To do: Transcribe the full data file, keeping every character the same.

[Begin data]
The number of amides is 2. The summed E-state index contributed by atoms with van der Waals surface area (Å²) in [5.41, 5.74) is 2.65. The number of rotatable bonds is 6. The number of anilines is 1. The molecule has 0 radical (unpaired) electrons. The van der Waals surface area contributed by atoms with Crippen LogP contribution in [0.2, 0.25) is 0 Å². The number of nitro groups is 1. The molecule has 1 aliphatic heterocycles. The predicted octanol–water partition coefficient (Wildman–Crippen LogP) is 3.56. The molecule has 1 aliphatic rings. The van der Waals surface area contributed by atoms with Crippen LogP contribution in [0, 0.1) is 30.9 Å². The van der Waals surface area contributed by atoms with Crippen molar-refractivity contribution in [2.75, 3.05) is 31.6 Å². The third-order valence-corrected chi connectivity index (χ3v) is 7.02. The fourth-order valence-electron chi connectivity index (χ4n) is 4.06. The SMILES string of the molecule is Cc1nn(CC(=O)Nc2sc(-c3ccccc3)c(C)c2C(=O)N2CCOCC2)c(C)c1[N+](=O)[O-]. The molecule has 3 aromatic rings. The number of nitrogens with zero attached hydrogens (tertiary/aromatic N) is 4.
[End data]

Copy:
The number of amides is 2. The summed E-state index contributed by atoms with van der Waals surface area (Å²) in [5.41, 5.74) is 2.65. The number of rotatable bonds is 6. The number of anilines is 1. The molecule has 0 radical (unpaired) electrons. The van der Waals surface area contributed by atoms with Crippen LogP contribution in [0.2, 0.25) is 0 Å². The number of nitro groups is 1. The molecule has 1 aliphatic heterocycles. The predicted octanol–water partition coefficient (Wildman–Crippen LogP) is 3.56. The molecule has 1 aliphatic rings. The van der Waals surface area contributed by atoms with Crippen LogP contribution in [0, 0.1) is 30.9 Å². The van der Waals surface area contributed by atoms with Crippen molar-refractivity contribution in [2.75, 3.05) is 31.6 Å². The third-order valence-corrected chi connectivity index (χ3v) is 7.02. The fourth-order valence-electron chi connectivity index (χ4n) is 4.06. The SMILES string of the molecule is Cc1nn(CC(=O)Nc2sc(-c3ccccc3)c(C)c2C(=O)N2CCOCC2)c(C)c1[N+](=O)[O-]. The molecule has 3 aromatic rings. The number of nitrogens with zero attached hydrogens (tertiary/aromatic N) is 4.